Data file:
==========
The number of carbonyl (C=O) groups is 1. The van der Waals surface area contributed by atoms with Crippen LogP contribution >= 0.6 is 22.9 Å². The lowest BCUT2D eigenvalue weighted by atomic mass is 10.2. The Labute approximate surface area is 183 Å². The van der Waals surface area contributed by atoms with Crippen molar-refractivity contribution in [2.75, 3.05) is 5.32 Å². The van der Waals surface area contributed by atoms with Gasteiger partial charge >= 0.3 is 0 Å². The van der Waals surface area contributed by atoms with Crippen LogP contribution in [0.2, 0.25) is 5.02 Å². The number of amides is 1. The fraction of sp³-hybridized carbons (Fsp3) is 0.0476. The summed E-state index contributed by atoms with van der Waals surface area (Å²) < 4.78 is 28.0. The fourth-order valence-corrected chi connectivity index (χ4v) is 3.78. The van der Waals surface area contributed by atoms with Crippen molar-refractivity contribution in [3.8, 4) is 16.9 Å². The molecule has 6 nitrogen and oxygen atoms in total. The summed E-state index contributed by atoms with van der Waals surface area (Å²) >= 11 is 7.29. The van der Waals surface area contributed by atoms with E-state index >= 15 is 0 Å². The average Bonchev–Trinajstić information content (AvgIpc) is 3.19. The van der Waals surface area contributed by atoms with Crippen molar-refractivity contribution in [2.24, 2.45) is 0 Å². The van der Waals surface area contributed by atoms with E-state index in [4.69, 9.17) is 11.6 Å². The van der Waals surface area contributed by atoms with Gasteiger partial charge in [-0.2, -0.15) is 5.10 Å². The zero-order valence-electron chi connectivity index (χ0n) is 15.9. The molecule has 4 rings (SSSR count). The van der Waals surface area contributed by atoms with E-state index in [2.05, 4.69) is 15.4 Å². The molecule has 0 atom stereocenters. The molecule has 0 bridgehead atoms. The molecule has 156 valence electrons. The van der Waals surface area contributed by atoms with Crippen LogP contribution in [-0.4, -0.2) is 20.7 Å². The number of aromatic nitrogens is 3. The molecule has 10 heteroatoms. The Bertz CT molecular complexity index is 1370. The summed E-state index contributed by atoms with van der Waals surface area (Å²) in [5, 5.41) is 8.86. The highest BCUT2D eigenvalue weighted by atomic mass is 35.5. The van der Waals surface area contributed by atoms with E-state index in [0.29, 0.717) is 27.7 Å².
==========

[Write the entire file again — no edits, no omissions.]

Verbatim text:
The number of carbonyl (C=O) groups is 1. The van der Waals surface area contributed by atoms with Crippen LogP contribution >= 0.6 is 22.9 Å². The lowest BCUT2D eigenvalue weighted by atomic mass is 10.2. The Labute approximate surface area is 183 Å². The van der Waals surface area contributed by atoms with Crippen molar-refractivity contribution in [2.75, 3.05) is 5.32 Å². The van der Waals surface area contributed by atoms with Gasteiger partial charge >= 0.3 is 0 Å². The van der Waals surface area contributed by atoms with Crippen LogP contribution in [0.2, 0.25) is 5.02 Å². The number of amides is 1. The fraction of sp³-hybridized carbons (Fsp3) is 0.0476. The summed E-state index contributed by atoms with van der Waals surface area (Å²) < 4.78 is 28.0. The fourth-order valence-corrected chi connectivity index (χ4v) is 3.78. The van der Waals surface area contributed by atoms with Crippen molar-refractivity contribution in [3.8, 4) is 16.9 Å². The molecule has 6 nitrogen and oxygen atoms in total. The summed E-state index contributed by atoms with van der Waals surface area (Å²) >= 11 is 7.29. The van der Waals surface area contributed by atoms with E-state index >= 15 is 0 Å². The average Bonchev–Trinajstić information content (AvgIpc) is 3.19. The van der Waals surface area contributed by atoms with Crippen molar-refractivity contribution in [2.24, 2.45) is 0 Å². The van der Waals surface area contributed by atoms with E-state index in [4.69, 9.17) is 11.6 Å². The van der Waals surface area contributed by atoms with Gasteiger partial charge in [-0.2, -0.15) is 5.10 Å². The zero-order valence-electron chi connectivity index (χ0n) is 15.9. The molecule has 4 rings (SSSR count). The van der Waals surface area contributed by atoms with E-state index in [2.05, 4.69) is 15.4 Å². The molecule has 0 atom stereocenters. The molecule has 0 bridgehead atoms. The molecule has 156 valence electrons. The van der Waals surface area contributed by atoms with Crippen LogP contribution in [-0.4, -0.2) is 20.7 Å². The number of aromatic nitrogens is 3. The molecule has 10 heteroatoms. The Bertz CT molecular complexity index is 1370. The summed E-state index contributed by atoms with van der Waals surface area (Å²) in [5, 5.41) is 8.86. The highest BCUT2D eigenvalue weighted by atomic mass is 35.5. The van der Waals surface area contributed by atoms with E-state index in [0.29, 0.717) is 27.7 Å².